The Indian Supreme Court on Monday suspended a Rajasthan High Court verdict which had declared the Jain ritual of santhara illegal (BBC, Hindu, TOI). Santhara, also known as sallekhana, is a controversial practice of giving up food and water with the intention of preparing for death. Many human rights activists consider this practice of fasting till death as suicide, but followers of the Jain faith argue that suicide is a sin whereas the practice of santhara is a religious rite. Earlier the Rajasthan High Court on August 10 declared the practice punishable under section 309 of the Indian Penal Code as an attempt to commit suicide.
Kannada scholar and religious critic killed in Karnataka
On Sunday morning, former vice-chancellor of Karnatak University and a well known rationalist scholar Malleshappa Kalburgi was murdered in his home in Dharwad in the southern state of Karnataka (Indian Express, BBC, NYT/AP). Police are investigating whether his death was linked to his recent comments against idol worship. A scholar of the ancient language of Kannada, Kalburgi was known to have angered right wing Hindu groups over the years with his critical comments about traditional practices in his own Lingayat community. The Lingayat are an influential Hindu sect dominating the political spectrum in Karnataka.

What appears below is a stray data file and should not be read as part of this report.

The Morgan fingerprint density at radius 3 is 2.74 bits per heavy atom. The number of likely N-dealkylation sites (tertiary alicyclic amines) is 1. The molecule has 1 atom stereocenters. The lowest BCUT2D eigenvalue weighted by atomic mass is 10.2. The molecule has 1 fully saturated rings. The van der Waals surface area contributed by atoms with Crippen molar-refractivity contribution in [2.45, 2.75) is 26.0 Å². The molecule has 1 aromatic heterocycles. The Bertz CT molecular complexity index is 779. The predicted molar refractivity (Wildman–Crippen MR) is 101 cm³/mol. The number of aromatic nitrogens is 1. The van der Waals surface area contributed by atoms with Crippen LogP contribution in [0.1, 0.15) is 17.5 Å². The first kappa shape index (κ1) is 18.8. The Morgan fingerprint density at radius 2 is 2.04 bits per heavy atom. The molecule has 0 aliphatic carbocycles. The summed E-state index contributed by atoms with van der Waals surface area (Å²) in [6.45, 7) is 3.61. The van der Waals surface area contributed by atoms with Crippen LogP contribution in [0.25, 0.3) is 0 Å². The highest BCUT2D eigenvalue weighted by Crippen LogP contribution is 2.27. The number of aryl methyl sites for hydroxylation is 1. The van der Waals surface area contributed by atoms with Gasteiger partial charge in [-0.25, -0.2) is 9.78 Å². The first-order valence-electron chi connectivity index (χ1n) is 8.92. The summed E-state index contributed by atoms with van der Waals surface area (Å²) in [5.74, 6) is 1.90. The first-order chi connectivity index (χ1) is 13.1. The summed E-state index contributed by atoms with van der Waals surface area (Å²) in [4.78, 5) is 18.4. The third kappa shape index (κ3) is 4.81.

In 1989 Kalburgi received death threats after his book Marga One was published which allegedly contained blasphemous references to Basavanna, the patron saint of the Lingayat community.
Modi changes stance on land acquisition bill
On Sunday, Prime Minister Narendra Modi announced during his monthly radio address that he will not be reissuing a controversial land acquisition executive order, set to expire on August 31 (LiveMint, WSJ). The government has already issued the ordinance thrice since December 2014 and had hoped to pass the land acquisition reform bill during the monsoon session of the parliament but met strong opposition in the house. The aim of the bill as well as the executive order has been to make agricultural land acquisition by private firms easier, in some cases without the owners’ consent. The BJP government has argued that such a law would help accelerate growth in the country but it has sparked protest demonstrations by farmers and opposition parties across the country.
— Shuja Malik
Edited by Peter Bergen
More from Foreign Policy
Chinese Hospitals Are Housing Another Deadly Outbreak
Authorities are covering up the spread of antibiotic-resistant pneumonia.
Henry Kissinger, Colossus on the World Stage
The late statesman was a master of realpolitik—whom some regarded as a war criminal.
The West’s False Choice in Ukraine
The crossroads is not between war and compromise, but between victory and defeat.
Washington wants to get tough on China, and the leaders of the House China Committee are in the driver’s seat.